Wednesday, January 5, 2011

You'll Pry My Butterscotch Krimpets From My Cold Dead Hands

Food of the gods

When I started this blog, I called it "The Philadelphia Preservation Society", mostly as a joke, playing off the Kinks' Village Green Preservation Society, one of my favorite records. Well, maybe we need a Preservation Society now.

A&P, who owns the local chains of Superfresh and Pathmark, declared bankruptcy in December, leaving the fate of 5,500 jobs up in the air. They've already closed several stores around my town (Lansdale). Safeway has closed some Genuardi's, as well, and now apparently Acme--yes, "the Ac-a-mee", my dear North Philadelphians--is closing some stores.

All of this is bad enough--especially for those who live in the city and only have access to public transportation, making getting fresh food that much more difficult. But there are some surprising repercussions, apparently:


Now, you have to understand--Tastykakes are as much a part of Philly as the Liberty Bell, pretzels, cheesesteaks, Yuengling, and questionable behavior at sporting events. Everyone knows how to scrape all the butterscotch icing from the package of krimpets; and who does love the creamy inside of those little Kandy Kake hocky pucks? And the mini-pies: baked, not fried, and filled with blueberries, or cherries, or apples...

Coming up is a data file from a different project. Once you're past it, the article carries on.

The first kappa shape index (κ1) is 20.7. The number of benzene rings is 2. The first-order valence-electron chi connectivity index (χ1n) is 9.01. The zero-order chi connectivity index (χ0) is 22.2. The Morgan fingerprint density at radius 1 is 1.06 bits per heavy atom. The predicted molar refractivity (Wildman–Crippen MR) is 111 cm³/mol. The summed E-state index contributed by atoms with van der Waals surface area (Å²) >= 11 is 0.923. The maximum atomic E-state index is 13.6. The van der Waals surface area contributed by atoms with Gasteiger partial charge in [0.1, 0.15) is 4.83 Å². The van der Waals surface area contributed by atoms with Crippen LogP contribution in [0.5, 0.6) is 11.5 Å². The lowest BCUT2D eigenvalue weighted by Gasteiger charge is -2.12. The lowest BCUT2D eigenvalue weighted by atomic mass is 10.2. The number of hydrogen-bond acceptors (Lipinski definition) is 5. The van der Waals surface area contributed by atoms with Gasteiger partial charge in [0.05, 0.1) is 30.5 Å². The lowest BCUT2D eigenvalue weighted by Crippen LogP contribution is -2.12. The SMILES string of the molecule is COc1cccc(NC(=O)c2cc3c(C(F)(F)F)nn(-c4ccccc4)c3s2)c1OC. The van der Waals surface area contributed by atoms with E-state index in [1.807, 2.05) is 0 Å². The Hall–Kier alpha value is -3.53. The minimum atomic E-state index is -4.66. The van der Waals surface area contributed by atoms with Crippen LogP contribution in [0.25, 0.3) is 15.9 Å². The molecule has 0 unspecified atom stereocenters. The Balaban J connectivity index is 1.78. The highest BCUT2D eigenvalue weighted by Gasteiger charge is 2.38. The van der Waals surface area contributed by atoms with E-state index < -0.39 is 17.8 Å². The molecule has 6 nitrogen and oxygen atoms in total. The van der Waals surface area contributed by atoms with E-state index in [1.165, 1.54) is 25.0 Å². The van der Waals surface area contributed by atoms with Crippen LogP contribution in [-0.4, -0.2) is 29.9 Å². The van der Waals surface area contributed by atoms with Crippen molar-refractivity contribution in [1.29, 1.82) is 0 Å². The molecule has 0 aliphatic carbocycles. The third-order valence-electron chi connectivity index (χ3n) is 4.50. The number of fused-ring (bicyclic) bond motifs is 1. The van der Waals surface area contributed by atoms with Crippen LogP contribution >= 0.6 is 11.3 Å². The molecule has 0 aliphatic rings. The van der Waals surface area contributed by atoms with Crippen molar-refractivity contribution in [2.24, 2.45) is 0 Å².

Man, I'm getting hungry.

If we lose Tastykakes, we lose another part of Philly. "It's just snacks," you might say. Well, sure--but since when isn't food part of culture? What's Italy without salami? Ireland without potatoes? India without curry? Food is one of the most elementary things we deal with every day. "But it's just mass produced cakes." Sure, you could say that--but I bet you haven't eaten one.

It's a question of jobs, of course--if Tastykakes gets sold, we could lose even more jobs, or worse--lose the jobs altogether, like when Hershey sent all their jobs to Mexico. That's right, Hershey, PA doesn't make chocolate. If they get sold, the recipe could change, and not taste as good as it does now.

Sure, it's silly to get sentimental about snacks. But it's about identity, and about the loss of regionalism. Tastykakes and Yards tastes better than Twinkies and Bud Light (well, maybe don't eat beer and cakes together). The local almost always tastes better than the national. Smaller scale allows a greater attention to detail than a larger scale.

And hey, I want to win a case of tastykakes next time I see the Flyers.

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